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Title: Development and applications of novel directional passive air samplers and techniques
Author: Lin, Chun
Awarding Body: Lancaster University
Current Institution: Lancaster University
Date of Award: 2011
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In order to protect the environment and human health from being harmed by air pollution, governments and organisations have been publishing standards and guideline values for pollutant emissions and ambient concentrations, as well as acts and regulations for enforcement. Consequently, various techniques have been developed for sampling and analysing ambient air, to ensure that the set standards and regulations are complied with. New legislation increasingly requires investment in environmental monitoring and pollution control that will deliver the greatest added value to regulatory bodies, by reducing costs and targeting the most culpable sources. The work described in this thesis was therefore to explore and develop suitable methods and techniques to help with cost-effective air quality monitoring. An approach which may add to the range of tools available is directional passive air sampling. A new flow-through directional passive air sampler (DPAS) was designed and tested to facilitate both enhanced sampling rates and pollution source locating and apportionment. Different from performing directional analysis on historical air monitoring data acquired by automatic monitors, the new sampler designs should be able to directly obtain direction-resolved air samples for source-concerning studies. Desirable features of such a device are discussed, and a possible design for sampling gaseous pollutants was conceived, and tested. Preliminary wind tunnel tests showed that it started to turn into the wind direction at fairly low wind velocity, and was successful in generating an identifiable directional result after short exposure in a pilot chemical test. Based on the first findings, the first prototype for gas directional sampling was re-designed and further characterised in the wind tunnel. Nitrogen dioxide (N02) was the test analyte. Uptake rates were derived, and linearity between the internal and external wind velocities established.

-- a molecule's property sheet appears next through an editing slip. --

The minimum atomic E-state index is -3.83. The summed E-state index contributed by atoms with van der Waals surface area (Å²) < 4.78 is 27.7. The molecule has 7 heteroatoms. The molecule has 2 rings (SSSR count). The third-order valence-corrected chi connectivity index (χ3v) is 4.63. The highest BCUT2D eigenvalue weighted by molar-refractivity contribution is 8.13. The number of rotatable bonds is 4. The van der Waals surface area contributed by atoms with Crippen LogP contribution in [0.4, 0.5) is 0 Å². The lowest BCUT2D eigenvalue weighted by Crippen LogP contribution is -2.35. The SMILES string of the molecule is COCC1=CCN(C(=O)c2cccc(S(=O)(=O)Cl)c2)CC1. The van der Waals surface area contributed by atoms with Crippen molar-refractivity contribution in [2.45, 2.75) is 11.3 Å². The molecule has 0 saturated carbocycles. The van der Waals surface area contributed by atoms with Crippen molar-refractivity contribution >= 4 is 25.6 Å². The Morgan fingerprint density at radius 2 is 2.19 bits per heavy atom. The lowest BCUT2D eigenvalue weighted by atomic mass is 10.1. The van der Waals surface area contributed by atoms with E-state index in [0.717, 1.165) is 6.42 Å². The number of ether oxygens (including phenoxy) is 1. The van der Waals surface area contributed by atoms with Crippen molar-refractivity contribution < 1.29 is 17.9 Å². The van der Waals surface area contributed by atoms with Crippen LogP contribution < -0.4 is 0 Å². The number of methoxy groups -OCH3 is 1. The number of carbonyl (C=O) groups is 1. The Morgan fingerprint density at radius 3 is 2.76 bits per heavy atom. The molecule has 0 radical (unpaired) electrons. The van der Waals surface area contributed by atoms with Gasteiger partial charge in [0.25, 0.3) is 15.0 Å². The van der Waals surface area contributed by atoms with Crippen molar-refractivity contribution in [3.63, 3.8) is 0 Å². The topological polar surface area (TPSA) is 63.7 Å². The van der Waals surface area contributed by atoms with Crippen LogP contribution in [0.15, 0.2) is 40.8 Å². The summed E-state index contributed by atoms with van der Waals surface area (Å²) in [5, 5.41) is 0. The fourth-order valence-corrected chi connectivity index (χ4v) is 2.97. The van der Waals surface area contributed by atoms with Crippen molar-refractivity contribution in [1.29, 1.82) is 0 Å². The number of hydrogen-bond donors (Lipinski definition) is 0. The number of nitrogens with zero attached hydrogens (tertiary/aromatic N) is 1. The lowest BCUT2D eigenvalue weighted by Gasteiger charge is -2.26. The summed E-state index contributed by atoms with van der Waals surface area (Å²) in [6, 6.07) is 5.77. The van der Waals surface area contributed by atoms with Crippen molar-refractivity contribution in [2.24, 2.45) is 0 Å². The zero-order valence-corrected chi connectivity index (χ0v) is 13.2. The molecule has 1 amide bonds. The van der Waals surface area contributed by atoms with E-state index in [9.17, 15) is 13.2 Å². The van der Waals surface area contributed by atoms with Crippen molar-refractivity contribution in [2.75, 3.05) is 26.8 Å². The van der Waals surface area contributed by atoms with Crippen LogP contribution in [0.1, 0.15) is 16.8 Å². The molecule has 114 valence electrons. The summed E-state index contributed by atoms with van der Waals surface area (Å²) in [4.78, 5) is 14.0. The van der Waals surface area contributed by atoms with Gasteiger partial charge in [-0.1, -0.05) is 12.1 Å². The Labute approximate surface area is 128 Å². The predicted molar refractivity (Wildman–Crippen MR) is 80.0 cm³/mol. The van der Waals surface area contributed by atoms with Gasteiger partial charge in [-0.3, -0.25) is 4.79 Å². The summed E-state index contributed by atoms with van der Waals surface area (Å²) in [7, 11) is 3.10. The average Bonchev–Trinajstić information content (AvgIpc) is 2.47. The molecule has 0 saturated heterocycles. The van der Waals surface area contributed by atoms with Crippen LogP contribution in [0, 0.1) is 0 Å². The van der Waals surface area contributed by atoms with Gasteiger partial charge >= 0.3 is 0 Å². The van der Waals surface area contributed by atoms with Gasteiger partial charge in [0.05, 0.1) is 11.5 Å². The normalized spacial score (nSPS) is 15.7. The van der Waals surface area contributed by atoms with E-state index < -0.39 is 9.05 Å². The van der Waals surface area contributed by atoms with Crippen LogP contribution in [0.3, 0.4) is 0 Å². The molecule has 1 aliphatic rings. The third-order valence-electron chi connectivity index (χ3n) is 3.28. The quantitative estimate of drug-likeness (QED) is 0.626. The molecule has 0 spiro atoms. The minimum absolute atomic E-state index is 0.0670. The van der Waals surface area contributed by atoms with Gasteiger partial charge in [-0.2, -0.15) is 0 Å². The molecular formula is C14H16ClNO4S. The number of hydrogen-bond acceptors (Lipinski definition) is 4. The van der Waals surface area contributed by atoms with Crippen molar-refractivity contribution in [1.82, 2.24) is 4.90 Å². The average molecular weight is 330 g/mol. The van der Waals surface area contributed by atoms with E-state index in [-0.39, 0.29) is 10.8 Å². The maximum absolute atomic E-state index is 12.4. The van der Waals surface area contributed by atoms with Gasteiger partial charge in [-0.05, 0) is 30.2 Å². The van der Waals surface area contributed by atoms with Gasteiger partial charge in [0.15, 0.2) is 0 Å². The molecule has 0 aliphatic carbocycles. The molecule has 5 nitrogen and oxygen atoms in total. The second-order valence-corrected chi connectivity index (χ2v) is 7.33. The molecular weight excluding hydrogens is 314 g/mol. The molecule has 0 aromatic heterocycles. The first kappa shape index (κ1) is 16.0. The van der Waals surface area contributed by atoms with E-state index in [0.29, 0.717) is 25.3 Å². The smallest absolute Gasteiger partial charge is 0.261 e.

Supervisor: Not available Sponsor: Not available
Qualification Name: Thesis (Ph.D.) Qualification Level: Doctoral
EThOS ID:  DOI: Not available